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1. A Prefatory Note from the Editorial Committee– Bruce Laurie
2. Cartoon– Joshua Brown
3. Guest Editors’ Introduction–Simon Middleton and Billy G. Smith
4. Class in Early American History: A Personal Journey– Gary B. Nash
5. Revisiting Class in Early America: Personal Reﬂections–Staughton Lynd
6. The Revenge of Crispus Attucks; or, The Atlantic Challenge to American Labor History– Marcus Rediker
7. Unfree Labor, Imperialism, and Radical Republicanism in the Atlantic World, 1630–1661–John Donoghue
8. “Red” Labor: Iroquois Participation in the Atlantic Economy–Gail D. MacLeitch
9. The Contours of Class in the Early Republic City–Seth Rockman
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Given the dissolution of the Soviet Union, the growing strength of global capitalism, the deindustrialization of wealthy nations, and new academic fashions, class relations are often considered an obsolete mode of historical analysis. Yet unprecedented levels of material inequality and class fragmentation continue to plague both the wealthier and the poorer parts of the world. Addressing this fundamental disconnect between contemporary historical scholarship and reality, Class Analysis in Early America and the Atlantic World, a special issue of Labor: Studies in Working-Class History of the Americas, offers a reevaluation of the potential and future of class analysis in scholarly work, particularly as it relates to increasing the understanding of the popular struggle in the early modern Atlantic world, a struggle that lies at the heart of many of today’s class-related dilemmas.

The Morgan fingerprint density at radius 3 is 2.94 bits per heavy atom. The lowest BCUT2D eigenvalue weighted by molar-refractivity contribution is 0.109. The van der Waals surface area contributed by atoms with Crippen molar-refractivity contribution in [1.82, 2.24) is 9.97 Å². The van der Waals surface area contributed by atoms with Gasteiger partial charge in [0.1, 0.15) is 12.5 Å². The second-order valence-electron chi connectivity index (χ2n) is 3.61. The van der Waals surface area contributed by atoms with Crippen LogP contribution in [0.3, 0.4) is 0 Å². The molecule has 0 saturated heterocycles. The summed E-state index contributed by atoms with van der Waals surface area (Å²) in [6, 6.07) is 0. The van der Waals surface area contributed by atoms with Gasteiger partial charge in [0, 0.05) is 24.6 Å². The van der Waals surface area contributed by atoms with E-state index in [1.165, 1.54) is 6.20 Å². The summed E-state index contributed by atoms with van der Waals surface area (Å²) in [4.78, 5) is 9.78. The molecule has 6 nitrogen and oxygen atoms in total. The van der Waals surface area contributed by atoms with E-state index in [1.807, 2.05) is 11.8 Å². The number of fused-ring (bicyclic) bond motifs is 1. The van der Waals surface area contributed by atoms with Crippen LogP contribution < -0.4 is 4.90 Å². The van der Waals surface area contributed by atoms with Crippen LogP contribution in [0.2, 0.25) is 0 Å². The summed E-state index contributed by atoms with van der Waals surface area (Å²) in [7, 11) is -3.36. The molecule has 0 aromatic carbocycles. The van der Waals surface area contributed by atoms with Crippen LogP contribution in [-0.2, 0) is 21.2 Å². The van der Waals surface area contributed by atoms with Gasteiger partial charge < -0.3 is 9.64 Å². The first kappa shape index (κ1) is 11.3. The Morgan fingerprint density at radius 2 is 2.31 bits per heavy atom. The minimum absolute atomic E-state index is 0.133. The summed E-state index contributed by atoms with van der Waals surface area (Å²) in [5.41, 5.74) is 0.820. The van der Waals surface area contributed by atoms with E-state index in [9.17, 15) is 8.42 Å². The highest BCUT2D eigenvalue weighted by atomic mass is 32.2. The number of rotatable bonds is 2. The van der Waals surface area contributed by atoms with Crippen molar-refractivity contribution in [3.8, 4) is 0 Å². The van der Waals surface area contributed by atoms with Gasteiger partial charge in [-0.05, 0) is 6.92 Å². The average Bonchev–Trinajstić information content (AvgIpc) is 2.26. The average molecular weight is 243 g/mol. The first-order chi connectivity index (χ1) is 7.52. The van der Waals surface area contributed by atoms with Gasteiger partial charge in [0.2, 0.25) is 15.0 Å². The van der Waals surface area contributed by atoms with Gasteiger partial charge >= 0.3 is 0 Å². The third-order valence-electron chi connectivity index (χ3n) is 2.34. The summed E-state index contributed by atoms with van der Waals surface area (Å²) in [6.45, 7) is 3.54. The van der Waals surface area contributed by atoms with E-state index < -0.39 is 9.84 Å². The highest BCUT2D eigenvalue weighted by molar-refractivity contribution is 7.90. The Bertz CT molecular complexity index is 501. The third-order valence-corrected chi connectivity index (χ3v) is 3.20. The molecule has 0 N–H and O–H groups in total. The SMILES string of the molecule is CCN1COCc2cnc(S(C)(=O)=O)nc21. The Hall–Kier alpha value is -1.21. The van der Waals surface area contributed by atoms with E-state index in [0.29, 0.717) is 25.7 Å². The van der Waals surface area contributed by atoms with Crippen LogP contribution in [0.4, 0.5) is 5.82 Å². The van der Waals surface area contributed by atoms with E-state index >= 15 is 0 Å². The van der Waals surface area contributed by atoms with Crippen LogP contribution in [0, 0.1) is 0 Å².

Assembling essays written by three generations of labor historians, each with markedly different approaches to the labor histories of early America and the Atlantic world, this issue offers unique insights into the evolution of class analysis and its shifting place in the field of labor history. In one essay, a renowned member of the first generation of “new social historians” reflects on his work, considering the past and future of class analysis while highlighting some of his current views about class in early America. In other essays, a new generation of scholars enriches scholarship on early America and the Atlantic by incorporating complex and nuanced discussions of race and gender into traditional class analyses. Perhaps signaling the future of the field, another essay discusses the theoretical foundations and implications of a globalized mode of historical class analysis, examining the complicated connections among peoples in Europe, Africa, and North America during the seventeenth and eighteenth centuries and the impact these connections had in shaping early America and the Atlantic world.
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